Think you've got what it takes to be Wal-Mart's new ad agency? Here's your homework assignment: In five weeks, cook up a $200 million brand campaign that uses TV and traditional media, the Web, and Wal-Mart's in-store environment to get people shopping the consumer electronics department, and another effort that gets parents and kids pumped up to shop Wal-Mart (WMT) for next years back-to-school shopping season. Meanwhile, make sure both get consumers to look at the retail giant's brand in a new and different light than before.
Those are the marching orders for the final four advertising agencies seeking a chunk of Wal-Mart's massive $570 million annual advertising budget, according to the company's "Agency Finalist Brief," which was obtained by BusinessWeek.com. A Wal-Mart spokesperson downplayed the significance of the brief, saying the assignment was largely hypothetical.
With 138 million customers shopping its stores each week already, Wal-Mart isn't necessarily interested in new advertising to lure in even more patrons. Instead, the retailer is looking to get its existing shoppers—many of whom frequent the store for a few key items such as low-margin hardware supplies and groceries—to "cross-shop" and move into the departments they rarely visit, filling their shopping carts higher than before.
"Driving traffic per se is not really Wal-Mart's core marketing challenge," said the brief, which was handed out to finalist agencies Draft FCB of Chicago (IPG); GSD&M of Austin, Tex. (OMC); The Martin Agency of Richmond, Va.; and Ogilvy & Mather (WPP) of New York at a meeting on Sept. 1. "The opportunity is to engage the customers who are in Wal-Mart stores to shop more categories," says the brief.
UP FOR REVIEW. The agency review is part of a fresh marketing initiative for the retailing giant, which has long relied on the power of low prices to draw customers into stores, rather than savvy marketing. But as other big-box retailers such as Target (TGT) have won cachet with shoppers for offering cheap but stylish clothing and housewares, Wal-Mart has had trouble getting people to move beyond low-cost, low-margin items. So at the end of May, recently appointed Chief Marketing Officer John Fleming put the company's advertising account up for review, which had been in the hands of agencies Bernstein-Rein and Omnicom-owned GSD&M since 1987.
The agencies will present their final pitches in early October. The brief, drafted by search consultancy Select Resources International, identified five "key categories of focus" for Wal-Mart's business: food, apparel, pharmacy, consumer electronics, and home furnishings. Prioritizing those categories in particular makes sense for Wal-Mart, says Kurt Barnard of Barnard Retail Consulting Group. All are price-sensitive, and "you have to be able to drive very shrewd bargains with your vendor in all of these categories, particularly furnishings and electronics to edge prices lower than competitors," according to Barnard. That's something Wal-Mart is expert at.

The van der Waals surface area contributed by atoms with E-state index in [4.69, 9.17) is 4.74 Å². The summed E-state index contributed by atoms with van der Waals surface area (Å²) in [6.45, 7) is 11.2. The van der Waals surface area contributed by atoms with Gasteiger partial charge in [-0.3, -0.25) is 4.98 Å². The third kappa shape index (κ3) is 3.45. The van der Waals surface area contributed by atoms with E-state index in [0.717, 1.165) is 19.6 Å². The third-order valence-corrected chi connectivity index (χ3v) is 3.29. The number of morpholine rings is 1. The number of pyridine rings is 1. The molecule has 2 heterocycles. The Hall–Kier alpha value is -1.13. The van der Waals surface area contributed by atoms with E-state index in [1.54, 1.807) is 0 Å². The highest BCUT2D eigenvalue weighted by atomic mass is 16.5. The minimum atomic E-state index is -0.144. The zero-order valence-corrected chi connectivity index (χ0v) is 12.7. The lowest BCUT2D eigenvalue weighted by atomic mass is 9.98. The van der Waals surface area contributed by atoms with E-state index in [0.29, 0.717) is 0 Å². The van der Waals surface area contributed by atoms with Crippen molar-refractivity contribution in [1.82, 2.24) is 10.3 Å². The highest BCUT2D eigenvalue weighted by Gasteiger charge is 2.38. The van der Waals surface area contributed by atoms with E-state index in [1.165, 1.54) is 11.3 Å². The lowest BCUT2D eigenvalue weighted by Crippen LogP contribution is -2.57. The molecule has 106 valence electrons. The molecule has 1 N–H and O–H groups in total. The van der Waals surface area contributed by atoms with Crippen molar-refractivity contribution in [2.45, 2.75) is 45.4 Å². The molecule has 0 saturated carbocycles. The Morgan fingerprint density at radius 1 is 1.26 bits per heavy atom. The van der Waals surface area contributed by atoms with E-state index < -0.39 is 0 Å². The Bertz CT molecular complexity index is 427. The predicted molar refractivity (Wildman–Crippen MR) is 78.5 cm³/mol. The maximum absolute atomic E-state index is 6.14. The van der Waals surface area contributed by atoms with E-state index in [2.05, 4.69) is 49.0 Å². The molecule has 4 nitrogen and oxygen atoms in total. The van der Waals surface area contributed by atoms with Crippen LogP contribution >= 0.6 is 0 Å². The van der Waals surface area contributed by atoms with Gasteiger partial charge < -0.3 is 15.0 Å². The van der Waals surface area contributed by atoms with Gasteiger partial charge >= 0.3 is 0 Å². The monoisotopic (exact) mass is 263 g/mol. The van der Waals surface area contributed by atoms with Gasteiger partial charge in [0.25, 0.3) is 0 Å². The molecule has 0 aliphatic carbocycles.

Meanwhile, the fact that apparel and home furnishings have higher-than-average margins—and that consumers often make big-ticket purchases in the electronics department on items like flat-screen TVs and surround sound—make those categories even more appealing.
DOWN TO THE WIRE. The assignment comes out during the final phase of Wal-Mart's agency review process. During the week of Sept. 18, members of the Wal-Mart review team will visit each agency for a five-hour "shirt-sleeves work session" where agencies can brief Wal-Mart execs on their preliminary plans and solicit the Wal-Mart group for feedback and advice, according to the brief. Then, in an offsite meeting Oct. 9-10 in Bentonville, Ark., each agency will give a two-and-a-half-hour presentation, providing an overview of its strategy for Wal-Mart's new brand position as well as specific plans for the assignment. Wal-Mart is expected to make its decision shortly afterward.
GSD&M and Draft FCB both confirmed they were involved in the final round of the Wal-Mart review, while neither The Martin Agency nor Ogilvy & Mather would confirm or deny they were finalists. When asked about the brief, all four agencies declined to comment and directed questions to Wal-Mart and Select Resources International. But while it's keeping mum for now, the agency that wins will have to make big noise to shift shopper habits at America's largest retailer.